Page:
Google's War With The EU

Recently, we saw that Google GOOG has once again been charged with breaching the EU's antitrust regulations.

In this article, I want to examine this in more detail and answer four questions that are pertinent for investors in Google and in other major global corporations.

These four questions are firstly-;

  1. What exactly are these antitrust regulations?
  2. What are the differences between the EU vs the US regimes and are we likely to see a gradual convergence in global antitrust regulations?
  3. Do these regulations pursue a legitimate legal aim or are they a penalty for a superior business model?
  4. Finally, what does this mean for investors in Google and what trends can we extrapolate from this to create some forward looking guidance for investors.

While each of these questions can easily be studied as a PhD thesis, I will like to boil the pertinent facts down to provide the most relevant guidance particularly for Google investors.

I will also highlight that this will not be the last case in this area or in the area of privacy and it is likely that divergent rules on privacy and competition in the major economic regions is likely to drive the company to split the company into individual companies with a tailor made legal regime for each jurisdiction.

This will also apply to other tech giants like Microsoft MSFT, Apple AAPL, Amazon AMZN and Facebook FB. This outcome is the most likely because it will be at least one decade before governments around the world will be able to agree on a global digital framework that will address these very issues and until then, it will create a global multi layered digital marketplace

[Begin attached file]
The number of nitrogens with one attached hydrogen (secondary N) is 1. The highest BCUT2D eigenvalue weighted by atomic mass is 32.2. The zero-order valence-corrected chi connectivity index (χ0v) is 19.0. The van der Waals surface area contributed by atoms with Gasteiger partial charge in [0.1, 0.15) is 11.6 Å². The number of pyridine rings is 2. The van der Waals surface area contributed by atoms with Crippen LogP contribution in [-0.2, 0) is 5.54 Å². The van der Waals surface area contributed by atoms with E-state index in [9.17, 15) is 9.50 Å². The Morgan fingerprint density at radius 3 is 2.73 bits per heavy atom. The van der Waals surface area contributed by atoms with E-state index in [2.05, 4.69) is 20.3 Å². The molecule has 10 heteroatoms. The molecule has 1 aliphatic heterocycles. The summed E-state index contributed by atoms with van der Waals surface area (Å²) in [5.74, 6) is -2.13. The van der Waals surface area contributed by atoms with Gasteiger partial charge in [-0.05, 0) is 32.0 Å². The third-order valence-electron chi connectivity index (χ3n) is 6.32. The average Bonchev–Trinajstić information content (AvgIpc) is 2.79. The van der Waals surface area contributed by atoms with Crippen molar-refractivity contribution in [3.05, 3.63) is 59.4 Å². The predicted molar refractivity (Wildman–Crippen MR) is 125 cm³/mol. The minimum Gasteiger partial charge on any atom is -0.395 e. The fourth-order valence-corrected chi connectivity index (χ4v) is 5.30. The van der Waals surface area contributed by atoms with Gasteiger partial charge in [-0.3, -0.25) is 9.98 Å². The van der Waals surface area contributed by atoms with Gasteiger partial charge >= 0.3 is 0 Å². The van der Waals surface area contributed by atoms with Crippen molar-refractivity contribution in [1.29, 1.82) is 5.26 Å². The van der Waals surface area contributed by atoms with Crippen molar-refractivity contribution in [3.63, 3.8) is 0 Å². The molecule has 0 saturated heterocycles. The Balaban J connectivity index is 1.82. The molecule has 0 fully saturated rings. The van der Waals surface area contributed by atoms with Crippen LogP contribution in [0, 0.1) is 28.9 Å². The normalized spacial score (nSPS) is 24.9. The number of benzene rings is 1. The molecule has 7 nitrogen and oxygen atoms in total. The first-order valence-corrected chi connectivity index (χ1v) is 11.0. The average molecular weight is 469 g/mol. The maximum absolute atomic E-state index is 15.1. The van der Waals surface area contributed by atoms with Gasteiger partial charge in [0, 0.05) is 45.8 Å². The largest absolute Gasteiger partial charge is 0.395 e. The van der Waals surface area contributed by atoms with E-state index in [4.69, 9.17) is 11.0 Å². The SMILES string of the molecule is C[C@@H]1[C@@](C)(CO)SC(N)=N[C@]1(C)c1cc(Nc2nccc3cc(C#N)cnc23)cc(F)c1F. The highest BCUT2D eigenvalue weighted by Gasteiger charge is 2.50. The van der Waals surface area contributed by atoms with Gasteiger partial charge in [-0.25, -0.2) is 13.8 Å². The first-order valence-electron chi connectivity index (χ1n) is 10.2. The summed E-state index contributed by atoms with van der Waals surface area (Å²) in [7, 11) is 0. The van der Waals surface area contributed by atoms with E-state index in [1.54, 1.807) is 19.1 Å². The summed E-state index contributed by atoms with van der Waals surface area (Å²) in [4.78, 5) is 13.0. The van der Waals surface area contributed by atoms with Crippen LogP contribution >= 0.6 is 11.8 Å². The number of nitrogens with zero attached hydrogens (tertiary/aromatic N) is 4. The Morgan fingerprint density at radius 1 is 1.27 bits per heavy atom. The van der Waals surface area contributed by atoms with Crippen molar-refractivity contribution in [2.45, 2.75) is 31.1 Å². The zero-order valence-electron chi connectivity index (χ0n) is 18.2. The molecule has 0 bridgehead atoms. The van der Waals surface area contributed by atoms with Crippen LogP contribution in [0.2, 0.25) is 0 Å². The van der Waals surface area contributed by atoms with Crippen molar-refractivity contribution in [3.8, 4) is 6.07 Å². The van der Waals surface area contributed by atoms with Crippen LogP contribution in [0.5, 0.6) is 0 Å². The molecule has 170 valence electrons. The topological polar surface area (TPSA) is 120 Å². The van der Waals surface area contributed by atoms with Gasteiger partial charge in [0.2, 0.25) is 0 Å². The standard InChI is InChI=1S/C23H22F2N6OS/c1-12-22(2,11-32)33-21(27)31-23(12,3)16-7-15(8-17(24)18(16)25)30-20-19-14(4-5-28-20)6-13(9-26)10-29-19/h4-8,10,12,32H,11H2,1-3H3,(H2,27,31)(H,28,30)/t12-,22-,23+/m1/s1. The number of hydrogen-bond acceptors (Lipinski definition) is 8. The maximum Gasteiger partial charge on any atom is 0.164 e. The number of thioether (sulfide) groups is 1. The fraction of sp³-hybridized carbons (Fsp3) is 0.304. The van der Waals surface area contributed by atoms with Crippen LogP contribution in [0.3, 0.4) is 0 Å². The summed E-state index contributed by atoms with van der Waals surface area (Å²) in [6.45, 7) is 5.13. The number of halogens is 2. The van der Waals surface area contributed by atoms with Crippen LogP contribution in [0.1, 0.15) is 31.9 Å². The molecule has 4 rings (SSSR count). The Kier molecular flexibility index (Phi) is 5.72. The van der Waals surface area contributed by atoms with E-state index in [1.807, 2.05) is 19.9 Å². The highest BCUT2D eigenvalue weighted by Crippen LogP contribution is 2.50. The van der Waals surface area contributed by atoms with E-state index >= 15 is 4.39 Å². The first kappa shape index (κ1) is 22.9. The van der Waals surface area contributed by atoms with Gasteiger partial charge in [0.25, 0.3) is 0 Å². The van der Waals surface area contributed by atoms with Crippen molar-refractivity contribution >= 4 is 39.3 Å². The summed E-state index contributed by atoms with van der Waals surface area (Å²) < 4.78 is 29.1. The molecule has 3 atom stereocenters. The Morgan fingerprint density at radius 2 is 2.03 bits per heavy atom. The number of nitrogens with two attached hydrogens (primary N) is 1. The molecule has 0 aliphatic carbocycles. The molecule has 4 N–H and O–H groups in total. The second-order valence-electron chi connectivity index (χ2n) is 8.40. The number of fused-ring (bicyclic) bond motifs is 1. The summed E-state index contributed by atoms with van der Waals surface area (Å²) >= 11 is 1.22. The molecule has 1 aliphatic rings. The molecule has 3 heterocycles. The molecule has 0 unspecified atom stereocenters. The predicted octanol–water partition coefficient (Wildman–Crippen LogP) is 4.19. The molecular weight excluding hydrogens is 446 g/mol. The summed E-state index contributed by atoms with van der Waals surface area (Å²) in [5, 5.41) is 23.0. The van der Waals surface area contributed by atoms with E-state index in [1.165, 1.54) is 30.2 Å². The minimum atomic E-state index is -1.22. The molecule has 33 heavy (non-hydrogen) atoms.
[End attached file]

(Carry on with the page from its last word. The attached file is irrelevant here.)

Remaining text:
The European Competition Commission has always been very bold and robust on what it believes is its duty as a competition watchdog.

In the past, it has gone after global companies like Microsoft, Apple, GE and most recently Google.

Nevertheless, it has opened up accusations that its divergence from US antitrust regulations is because it is a weapon used by the European Commission to weaken US companies in Europe in favour of European companies which ultimately will weaken global progress in this sphere.

Let us begin with a timeline about the EU Commission's battle with Google.

This five and a half years battle started in 2010 when the European commission alleged that Google had breached competition law by abusing its dominant position through using its search engine to push users towards its own services and reduced the visibility of competing websites.

This was based on complaints by a number of other companies including Foundem a British price comparison site, eJustice which is a French legal search tool and Ciao a German Microsoft owned price comparison site and eventually Microsoft Bing also added its own complaints.

In 2012, Google agreed to clearly differentiate its services from natural search results, further it agreed to display links to three other rival services and address allegations that it stole restaurant and travel reviews by allowing sites to opt out of Google searches.

The Commission invited comments and as a result, it emerged that many were not satisfied including TripAdvisor and Expedia who also added their own complaints.

Google made two settlement offers that were knocked back by the European Commission.

In 2014, some of Google's offers of settlement were accepted by the Commission but this did not satisfy the complainants who argue that they were not consulted before the settlement was agreed.

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